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they had cause, and as they do all wicked wo:kers and works of darkness; which renders him the more inexcusable, in representing them still as Quakers, whose mad pranks no more concern the Quakers, who deny and disown all such wild actions and actors, than they do the Presbyterians, as George Keith in the book aforesaid, and also in his Refutation of Three Opposers of Truth, hath sufficiently manifested: which shows the injustice of our adversaries, and that they want matter against us, to go to rake up such dirty stories to throw at us, that no more concern us than the stories he tells of the Puritans did them.* It is the less to be wondered at that Cotton Mather, a professed adversary, should use us at this rate, and revive such abusive stories, though he had before distinguished them from Quakers, when George Keith himself, a man that once knew better things, and had acquitted the Quakers of them, and cleared the Truth of the reproach cast on it by them, has, since his revolt, shown himself so inconstant and void of shame or honesty as to go to upbraid the Quakers with them again, in the falsehood and enmity of his heart,f though he had cleared them of the said crew before. Such inconstant, uncertain, turn-tongue, turn-coat, weathercock men, that are so unstable in all their ways, I leave to be Cotton Mather's companions and brethren in iniquity, lies, and reproaches against the Truth and people of God, and to his judgment to deal with them. And how many wild stories might we rub up against the Presbyterians, as, to go no farther, the Presbyterian priest that was lately hanged in London for killing a woman, under pretence of the late Queen Mary, (which shows his bloody, murderous spirit, if it had been so,) and another that hanged himself? But would they count this just? Yet much more justly than they do by us.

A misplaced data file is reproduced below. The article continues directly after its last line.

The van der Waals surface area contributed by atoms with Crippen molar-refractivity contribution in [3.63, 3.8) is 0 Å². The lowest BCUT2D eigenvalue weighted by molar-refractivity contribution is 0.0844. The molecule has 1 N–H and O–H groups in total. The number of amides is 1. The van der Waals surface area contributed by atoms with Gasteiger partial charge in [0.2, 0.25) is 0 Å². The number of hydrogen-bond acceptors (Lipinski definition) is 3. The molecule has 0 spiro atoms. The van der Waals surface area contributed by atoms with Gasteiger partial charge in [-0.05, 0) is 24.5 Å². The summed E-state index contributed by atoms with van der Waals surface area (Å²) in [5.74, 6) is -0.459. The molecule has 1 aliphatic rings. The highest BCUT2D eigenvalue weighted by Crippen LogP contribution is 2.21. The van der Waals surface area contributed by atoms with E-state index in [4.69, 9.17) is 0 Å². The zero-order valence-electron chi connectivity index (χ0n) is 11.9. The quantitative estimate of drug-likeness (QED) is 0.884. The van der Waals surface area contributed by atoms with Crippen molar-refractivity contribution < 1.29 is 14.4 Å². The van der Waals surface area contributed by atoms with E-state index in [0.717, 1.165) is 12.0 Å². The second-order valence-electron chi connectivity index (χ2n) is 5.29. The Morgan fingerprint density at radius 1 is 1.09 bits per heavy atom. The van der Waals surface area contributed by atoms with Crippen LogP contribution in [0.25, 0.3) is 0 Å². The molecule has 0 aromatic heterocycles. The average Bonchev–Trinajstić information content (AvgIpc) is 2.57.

And for his “entertainment of two or three very well attested stories more, and then he shall ask leave to have done with a generation which it can,” says he, “be no great satisfaction to meddle with.” Answer. It had been better thou hadst never meddled with them at all, at the rate thou hast done; for thou wilt have little satisfaction in meddling with them as thou hast, and abusing . them as thou hast done, but wilt one day find it to be thy burden; for the Lord is making them, like Jerusalem of old, as a “burdensome stone” to “all that burden themselves” with them; and none ever meddled with them in this manner, but to their own hurt. So that it had been much better for thee to have let them alone, except thou hadst treated them better, and with more truth; which would have been more to thy satisfaction in the end, when thou must give an account, not only for every idle word, but for thy hard speeches, which thou hast ungodly uttered against the Truth and people of the Lord. But it is like thou thoughtest thou must say somewhat of them, or else thy History would look bald, they having been so much persecuted and abused in New England; and rather than thou wouldest confess the Truth, as thou oughtest, or speak the Truth of them, thou thoughtest to brave it out with a high hand over them, by abusing them further;” thinking thou wilt “never confess,” as thou sayest, “many a hard-hearted sinner thinks,” but to excuse it, and their persecutors; which will but increase thine and their burden, instead of satisfaction to you, and add to your account in the day of the Lord, which will be great, if thou and they repent not. But dost thou think, Cotton, that thy lies and malice against them, and the Truth they profess, “shall so affect it,” as to heal your wound, and cover the blood of the slain, or to extinguish their testimony, and hinder the prosperity of the Truth for the future? O nay, do not deceive thyself, it will but add to thy account, which is too great already, and tend to further manifest your deceit. And though thou mayest deceive some for the present, and blind their eyes by thy deceit and lies, from seeing the beauty of the Truth as now broken forth, yet thou wilt not be able to blind them, or keep them under thine and your deceit always; but their eyes will be open to see both it and you; and then they will but abhor thee, and their deceivers and blind guides, the more, as I perceive by thy dis* Book VI., chap. ii., page 35.